Friends of the Lake District have kindly allowed KPS to share their letter to EDC in which they raise serious concerns on a number of levels about the proposed Penrith Strategic Masterplan. To read their excellent letter in full please click the link.
Read below the summary points from Friends of The Lake District comments to EDC concerning the Penrith Strategic Masterplan.
Process and Status: Friends of the Lake district raise several points:
- The letter addresses the confusion as to the process adopted to ‘propose and progress the Masterplan and its relationship with other documents’:
- Friends of the Lake District state that in the Strategic Masterplan documents it not clear how the decisions to promote the Masterplan as the preferred option arose from the original 2016/17 Draft Vision document, nor how the Masterplan relates to the recently adopted Local Plan.
- Concerns about the process of the Masterplan Consultation:
‘There is concern that the consultation undertaken up to 2nd November 2018 has not readily provided respondents with the opportunity to comment on options other than the Preferred Option’.
Principles: (concerns are raised about the principle of the proposals)
Questions whether there is a ‘genuine’ need for this scale of development:
1.The Masterplan itself states that without it (the masterplan), based on current trends, it is expected that the District would grow by about 2,200 houses by 2050. It is unclear why it is “vitally important that Penrith and Eden …grow the local population”
- Question the cumulative impacts of the Beacons Development with other major development in the region – ‘Eden Local Plan; Carlisle ‘Garden Village’; Lake District National Park Local Plan; A66 upgrades.’
- Raise concern regarding the low number (only 30%) of proposed affordable homes within the scheme.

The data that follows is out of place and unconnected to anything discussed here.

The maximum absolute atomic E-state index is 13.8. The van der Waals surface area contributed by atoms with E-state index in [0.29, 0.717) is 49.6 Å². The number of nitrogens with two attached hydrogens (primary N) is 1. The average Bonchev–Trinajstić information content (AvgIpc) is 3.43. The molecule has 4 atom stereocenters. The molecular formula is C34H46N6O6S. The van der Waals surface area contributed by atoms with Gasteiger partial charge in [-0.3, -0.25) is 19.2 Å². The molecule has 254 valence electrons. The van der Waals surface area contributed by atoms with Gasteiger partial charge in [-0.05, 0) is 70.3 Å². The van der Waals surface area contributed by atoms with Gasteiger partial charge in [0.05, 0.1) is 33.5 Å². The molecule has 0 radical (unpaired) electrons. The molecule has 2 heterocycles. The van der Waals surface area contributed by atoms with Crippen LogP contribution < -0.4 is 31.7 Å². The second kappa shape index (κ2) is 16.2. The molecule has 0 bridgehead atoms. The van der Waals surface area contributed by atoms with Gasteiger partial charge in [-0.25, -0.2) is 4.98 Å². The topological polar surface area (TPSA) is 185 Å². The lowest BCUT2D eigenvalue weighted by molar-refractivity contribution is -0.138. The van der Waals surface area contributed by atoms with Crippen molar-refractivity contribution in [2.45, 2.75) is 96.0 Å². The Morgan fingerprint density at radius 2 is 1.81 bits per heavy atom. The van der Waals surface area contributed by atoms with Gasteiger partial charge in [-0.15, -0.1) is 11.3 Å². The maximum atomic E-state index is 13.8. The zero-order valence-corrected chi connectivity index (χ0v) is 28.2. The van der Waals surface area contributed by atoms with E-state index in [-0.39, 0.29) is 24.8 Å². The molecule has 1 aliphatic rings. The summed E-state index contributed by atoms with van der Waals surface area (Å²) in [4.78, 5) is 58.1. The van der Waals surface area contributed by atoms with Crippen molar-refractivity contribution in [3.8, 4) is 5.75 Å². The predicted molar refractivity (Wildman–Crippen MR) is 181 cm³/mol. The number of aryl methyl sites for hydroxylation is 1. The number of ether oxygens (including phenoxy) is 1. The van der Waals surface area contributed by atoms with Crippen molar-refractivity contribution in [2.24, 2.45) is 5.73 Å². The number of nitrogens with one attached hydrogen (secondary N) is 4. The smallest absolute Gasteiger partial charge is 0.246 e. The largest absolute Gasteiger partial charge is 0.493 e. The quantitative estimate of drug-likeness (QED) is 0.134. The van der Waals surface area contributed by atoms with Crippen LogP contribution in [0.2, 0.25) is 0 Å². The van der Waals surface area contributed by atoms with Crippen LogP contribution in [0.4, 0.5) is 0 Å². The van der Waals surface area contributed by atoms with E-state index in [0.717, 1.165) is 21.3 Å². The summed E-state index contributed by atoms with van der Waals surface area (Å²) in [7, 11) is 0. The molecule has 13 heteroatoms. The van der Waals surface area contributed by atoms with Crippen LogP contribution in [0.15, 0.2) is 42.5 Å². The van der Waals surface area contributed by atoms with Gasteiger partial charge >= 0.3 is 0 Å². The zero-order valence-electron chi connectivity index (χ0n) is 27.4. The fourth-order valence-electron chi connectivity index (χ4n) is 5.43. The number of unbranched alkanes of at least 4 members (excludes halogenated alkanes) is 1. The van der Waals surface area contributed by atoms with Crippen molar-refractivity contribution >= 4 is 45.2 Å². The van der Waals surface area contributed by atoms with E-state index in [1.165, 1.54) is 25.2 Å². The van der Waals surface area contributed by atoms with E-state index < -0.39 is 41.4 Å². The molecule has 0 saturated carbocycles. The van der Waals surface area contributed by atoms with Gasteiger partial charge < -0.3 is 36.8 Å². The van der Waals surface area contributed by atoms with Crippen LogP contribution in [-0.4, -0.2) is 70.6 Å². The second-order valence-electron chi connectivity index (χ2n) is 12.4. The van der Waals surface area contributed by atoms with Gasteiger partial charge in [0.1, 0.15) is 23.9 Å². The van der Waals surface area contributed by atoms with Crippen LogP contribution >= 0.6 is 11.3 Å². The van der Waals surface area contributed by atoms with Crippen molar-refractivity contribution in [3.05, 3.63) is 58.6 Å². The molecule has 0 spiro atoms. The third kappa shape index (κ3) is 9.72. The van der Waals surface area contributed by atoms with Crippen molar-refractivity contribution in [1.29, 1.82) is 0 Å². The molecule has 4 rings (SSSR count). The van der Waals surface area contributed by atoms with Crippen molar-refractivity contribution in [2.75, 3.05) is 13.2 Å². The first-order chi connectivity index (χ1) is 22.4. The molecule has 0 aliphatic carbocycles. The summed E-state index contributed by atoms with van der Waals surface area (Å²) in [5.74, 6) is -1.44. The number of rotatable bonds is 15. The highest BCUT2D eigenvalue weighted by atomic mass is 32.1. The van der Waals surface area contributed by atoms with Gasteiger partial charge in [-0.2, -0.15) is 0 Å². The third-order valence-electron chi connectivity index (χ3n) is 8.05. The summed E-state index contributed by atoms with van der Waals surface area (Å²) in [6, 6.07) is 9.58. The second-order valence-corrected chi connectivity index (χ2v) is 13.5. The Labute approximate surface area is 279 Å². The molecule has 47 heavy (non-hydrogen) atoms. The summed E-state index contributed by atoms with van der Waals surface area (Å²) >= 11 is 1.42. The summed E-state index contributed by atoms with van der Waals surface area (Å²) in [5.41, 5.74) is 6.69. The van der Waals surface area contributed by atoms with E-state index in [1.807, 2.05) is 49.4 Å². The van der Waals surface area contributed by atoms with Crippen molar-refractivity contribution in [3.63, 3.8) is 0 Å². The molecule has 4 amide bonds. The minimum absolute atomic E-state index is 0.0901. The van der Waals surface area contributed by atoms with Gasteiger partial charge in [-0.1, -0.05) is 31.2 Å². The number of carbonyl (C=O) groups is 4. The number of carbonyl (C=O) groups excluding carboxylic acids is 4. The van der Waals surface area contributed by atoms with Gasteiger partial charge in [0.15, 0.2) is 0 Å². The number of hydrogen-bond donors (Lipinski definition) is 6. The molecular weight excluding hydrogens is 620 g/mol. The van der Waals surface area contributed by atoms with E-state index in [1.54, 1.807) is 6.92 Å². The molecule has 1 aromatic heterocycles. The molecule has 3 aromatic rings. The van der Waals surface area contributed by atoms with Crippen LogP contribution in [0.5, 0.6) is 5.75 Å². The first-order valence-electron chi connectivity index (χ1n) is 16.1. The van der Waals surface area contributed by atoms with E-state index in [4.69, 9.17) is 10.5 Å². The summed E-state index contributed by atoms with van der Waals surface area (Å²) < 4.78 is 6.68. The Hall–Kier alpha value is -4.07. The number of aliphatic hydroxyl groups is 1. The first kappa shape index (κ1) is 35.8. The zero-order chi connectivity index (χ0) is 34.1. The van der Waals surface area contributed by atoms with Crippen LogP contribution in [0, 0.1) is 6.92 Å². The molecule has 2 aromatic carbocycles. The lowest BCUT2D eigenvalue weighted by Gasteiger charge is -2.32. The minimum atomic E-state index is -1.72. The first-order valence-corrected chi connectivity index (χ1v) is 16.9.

- Raise concern about precedent setting and future strategy implications (for future planning) and the perpetuation of reliance on roads.
The question has to be asked – where, and at what point in time, will development stop? No consideration appears to have been given by EDC as to the likely future expansion of proposed garden Villages, or the impact on road use.
Impacts – sustainability, visual, land use:
In terms of assessing the impacts, there is no evidence that a Sustainability Appraisal, Habitats Regulations Assessment or Environmental Impact Assessment of options has been undertaken in order to identify this option as the most sustainable or appropriate.
Whilst the Masterplan documentation includes obligatory references to proposals being ‘sustainable’, minimising impacts on the environment, protecting ecologically and historically sensitive sites, ‘not spoil[ing] the views’, and a repeated insistence that the proposals will be ‘integrated into the landscape’, it fails to properly assess the impacts or to recognise the inevitability that even if ‘minimised’, the least possible impact of a proposal of this nature and scale will be significant. Masterplan itself states that Beacon villages will in fact be visible from the Lake district National Park and Eden.
- Raise concerns regarding the Permanent destruction of finite greenfield land
- Questions whether the proposed three new Garden Villages will be a part of or separate too Penrith
- Raises concerns about the level of reliance on new roads:
New road building has been shown to simply encourage and increase car-based travel, for example in the study report ‘The end of the road? Challenging the road-building consensus’ commissioned by CPRE and carried out by consultants Transport for Quality of Life (TfQL)1.
For the proposed strategy for Penrith’s future to be labelled sustainable, the required assessments and a proper consideration of strategic alternatives needs to be made, within a process and timeframe within which local people and others with an interest in the area can properly participate and have a say from the outset.
For full document click the orange link above.
The end of the road? Challenging the road-building consensus. TheZendZofZtheZroad